“If Duke has so much power over government decisions, who can we influence?” Radford says. “You have to go after their clients in the industry.”

This new focus on partnering with companies to effect industry-wide change could change the landscape for investors. Greenpeace targeting a company like Microsoft could force the software giant to spend more money than its competitors on green solutions, possibly reducing short-term profits. But it also could create investor opportunities if it means more efficient operations for Microsoft in the long term, or by boosting demand for products and energy from cleantech companies.

“What we do is not anti-business,” Radford says. “Doing the right thing for the environment is also doing the right thing for your company and for your investors.”

Not that Greenpeace has given up targeting companies it labels as the worst offenders. In a report published this week, the organization called attention to the 14 biggest coal, oil and natural gas extraction projects currently in planning phases around the world, including Peabody Coal’s plans to build five coal export terminals along the West Coast (which together would emit as much CO2 as all of Mexico, the group claims), and Shell’s controversial Keystone XL pipeline connecting the Canadian tar sands to refineries along the Gulf Coast.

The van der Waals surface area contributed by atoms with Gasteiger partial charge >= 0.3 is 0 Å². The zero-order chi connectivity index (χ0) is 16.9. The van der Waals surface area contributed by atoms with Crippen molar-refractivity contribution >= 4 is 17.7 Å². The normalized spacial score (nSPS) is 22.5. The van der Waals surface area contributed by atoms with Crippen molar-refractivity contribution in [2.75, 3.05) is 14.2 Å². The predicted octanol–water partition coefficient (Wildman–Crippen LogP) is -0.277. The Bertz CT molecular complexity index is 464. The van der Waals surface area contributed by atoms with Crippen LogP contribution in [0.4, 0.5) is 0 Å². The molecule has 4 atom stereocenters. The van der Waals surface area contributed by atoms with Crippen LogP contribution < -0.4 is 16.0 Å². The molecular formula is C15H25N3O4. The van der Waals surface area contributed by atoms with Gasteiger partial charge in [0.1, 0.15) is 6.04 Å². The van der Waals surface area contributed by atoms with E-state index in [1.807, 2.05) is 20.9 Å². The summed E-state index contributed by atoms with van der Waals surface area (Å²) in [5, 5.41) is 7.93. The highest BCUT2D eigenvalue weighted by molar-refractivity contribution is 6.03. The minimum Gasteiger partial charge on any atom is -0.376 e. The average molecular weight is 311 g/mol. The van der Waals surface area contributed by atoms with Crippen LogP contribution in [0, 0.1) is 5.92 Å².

If these projects move forward, the world will pass the “point of no return,” according to the report, after which it will be impossible to slow or reverse global climate change. Greenpeace activists have targeted another project mentioned in the report, plans by ExxonMobil and Shell to drill for oil in the Arctic, by trying to block the companies’ ships at sea. This resulted in a novel defense by Shell, which unsuccessfully sued Greenpeace in Amsterdam to bar activists from blocking its ships in the Arctic.

Greenpeace may also create opportunity for cleantech investors by pushing for more stringent emissions laws at the federal and state levels. The group welcomed the EPA’s new rules limiting carbon emissions from new power plants, but criticized the agency for including loopholes that would allow power producers to continue polluting at current levels for up to a decade. Greenpeace also is pushing various states to implement new renewable energy standards, and lobbying to protect existing state regimes including in North Carolina, which is being targeted by the American Legislative Exchange Council, an industry-supported lobbying group.

This hybrid strategy, trying to change corporate behavior from the inside while still pushing legislative change from the outside, is the key to Greenpeace’s new direction, Radford says.

“We’re working to find companies that are willing to lead and work them to push rules that bring the laggards up,” says Radford. “And meanwhile we’ll continue to work to pressure Congress, state legislatures or the ballot.”